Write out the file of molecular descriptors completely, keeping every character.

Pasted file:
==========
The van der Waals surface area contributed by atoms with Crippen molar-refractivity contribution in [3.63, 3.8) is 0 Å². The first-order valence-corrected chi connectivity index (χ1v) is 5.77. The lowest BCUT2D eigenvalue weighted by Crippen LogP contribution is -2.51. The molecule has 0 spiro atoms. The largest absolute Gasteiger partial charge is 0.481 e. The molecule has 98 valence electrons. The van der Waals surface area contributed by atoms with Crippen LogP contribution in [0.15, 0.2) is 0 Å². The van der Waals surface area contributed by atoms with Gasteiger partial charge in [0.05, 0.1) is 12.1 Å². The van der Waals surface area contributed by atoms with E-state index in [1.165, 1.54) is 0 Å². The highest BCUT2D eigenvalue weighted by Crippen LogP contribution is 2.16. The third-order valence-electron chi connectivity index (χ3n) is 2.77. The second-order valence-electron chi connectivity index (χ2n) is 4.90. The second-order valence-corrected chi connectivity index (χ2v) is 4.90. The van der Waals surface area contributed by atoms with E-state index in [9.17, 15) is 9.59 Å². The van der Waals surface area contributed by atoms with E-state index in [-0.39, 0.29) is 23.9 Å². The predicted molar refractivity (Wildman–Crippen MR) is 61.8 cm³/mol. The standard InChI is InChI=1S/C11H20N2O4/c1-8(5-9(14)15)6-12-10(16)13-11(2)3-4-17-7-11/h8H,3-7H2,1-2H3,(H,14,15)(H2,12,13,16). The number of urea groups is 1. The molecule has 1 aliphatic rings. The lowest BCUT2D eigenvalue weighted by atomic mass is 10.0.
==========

The van der Waals surface area contributed by atoms with Crippen molar-refractivity contribution in [3.63, 3.8) is 0 Å². The first-order valence-corrected chi connectivity index (χ1v) is 5.77. The lowest BCUT2D eigenvalue weighted by Crippen LogP contribution is -2.51. The molecule has 0 spiro atoms. The largest absolute Gasteiger partial charge is 0.481 e. The molecule has 98 valence electrons. The van der Waals surface area contributed by atoms with Crippen LogP contribution in [0.15, 0.2) is 0 Å². The van der Waals surface area contributed by atoms with Gasteiger partial charge in [0.05, 0.1) is 12.1 Å². The van der Waals surface area contributed by atoms with E-state index in [1.165, 1.54) is 0 Å². The highest BCUT2D eigenvalue weighted by Crippen LogP contribution is 2.16. The third-order valence-electron chi connectivity index (χ3n) is 2.77. The second-order valence-electron chi connectivity index (χ2n) is 4.90. The second-order valence-corrected chi connectivity index (χ2v) is 4.90. The van der Waals surface area contributed by atoms with E-state index in [9.17, 15) is 9.59 Å². The van der Waals surface area contributed by atoms with E-state index in [-0.39, 0.29) is 23.9 Å². The predicted molar refractivity (Wildman–Crippen MR) is 61.8 cm³/mol. The standard InChI is InChI=1S/C11H20N2O4/c1-8(5-9(14)15)6-12-10(16)13-11(2)3-4-17-7-11/h8H,3-7H2,1-2H3,(H,14,15)(H2,12,13,16). The number of urea groups is 1. The molecule has 1 aliphatic rings. The lowest BCUT2D eigenvalue weighted by atomic mass is 10.0.